I thank the Member for bringing the matter to the Chamber and giving me the opportunity to speak. I share the concerns about the process failing to be up and running as promised. It was supposed to launch at the end of May. The delay to the opening of the pension application is yet another harsh setback for the victims. The lack of clarity on who will fund the scheme is stalling the process again. That represents another setback for the very people whom it is for, not to mention the scheme's inclusion in the 'New Decade, New Approach' document, the agreements made and the commitments given. As others have said, this is not new. The pension was agreed in 2014 and signed into legislation in January.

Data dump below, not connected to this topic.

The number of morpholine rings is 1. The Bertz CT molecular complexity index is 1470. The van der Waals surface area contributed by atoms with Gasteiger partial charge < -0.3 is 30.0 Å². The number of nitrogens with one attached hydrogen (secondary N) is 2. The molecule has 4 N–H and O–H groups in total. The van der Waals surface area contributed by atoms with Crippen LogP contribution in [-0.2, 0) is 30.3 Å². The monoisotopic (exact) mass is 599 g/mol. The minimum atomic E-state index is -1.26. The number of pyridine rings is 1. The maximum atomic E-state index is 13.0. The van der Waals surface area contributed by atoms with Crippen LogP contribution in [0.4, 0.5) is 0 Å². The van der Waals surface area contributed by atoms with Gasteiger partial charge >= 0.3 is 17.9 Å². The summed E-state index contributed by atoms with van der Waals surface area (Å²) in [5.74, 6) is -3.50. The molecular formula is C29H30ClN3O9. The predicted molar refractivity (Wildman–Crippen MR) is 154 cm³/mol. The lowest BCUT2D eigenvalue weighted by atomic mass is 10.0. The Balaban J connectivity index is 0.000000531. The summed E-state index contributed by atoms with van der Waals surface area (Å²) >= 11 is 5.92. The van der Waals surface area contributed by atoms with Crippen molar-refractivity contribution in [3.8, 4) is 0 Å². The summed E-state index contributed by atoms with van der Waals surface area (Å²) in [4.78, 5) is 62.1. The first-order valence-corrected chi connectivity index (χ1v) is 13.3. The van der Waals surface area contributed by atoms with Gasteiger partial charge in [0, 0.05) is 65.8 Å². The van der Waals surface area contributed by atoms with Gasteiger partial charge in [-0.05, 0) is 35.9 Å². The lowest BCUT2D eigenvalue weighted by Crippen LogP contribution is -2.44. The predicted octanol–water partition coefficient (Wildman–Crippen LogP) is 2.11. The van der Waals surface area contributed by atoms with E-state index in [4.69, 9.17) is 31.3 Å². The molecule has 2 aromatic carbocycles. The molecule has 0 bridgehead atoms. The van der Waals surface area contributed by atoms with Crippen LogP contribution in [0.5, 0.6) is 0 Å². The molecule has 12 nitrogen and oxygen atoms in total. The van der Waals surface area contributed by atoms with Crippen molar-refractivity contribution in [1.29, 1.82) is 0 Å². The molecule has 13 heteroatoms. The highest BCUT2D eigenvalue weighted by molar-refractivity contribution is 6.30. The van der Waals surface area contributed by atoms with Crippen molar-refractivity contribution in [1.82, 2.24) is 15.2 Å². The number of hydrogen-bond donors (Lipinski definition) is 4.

I echo the call of colleagues in the Chamber: we need answers from Executive Ministers, from the First Minister and deputy First Minister. I urge them to attend the Chamber to take our questions and give us some solid answers. What conversations have happened with Westminster? What of the Secretary of State? What conversations have happened with the various Departments and Ministers here about the setting up of the structures? Why is no clarification being given to anybody? For years, many have said that they would do all that they could and that there was a determination to get this through: let us see it. Let us see the determination to get it sorted for the sake of victims. I expect that a quick resolution of the matter is to be found with the Executive and the Treasury. Promises were made: it is absolutely time to deliver. Otherwise, our post-conflict political system will yet again fail to assist the very people who have suffered and suffered greatly.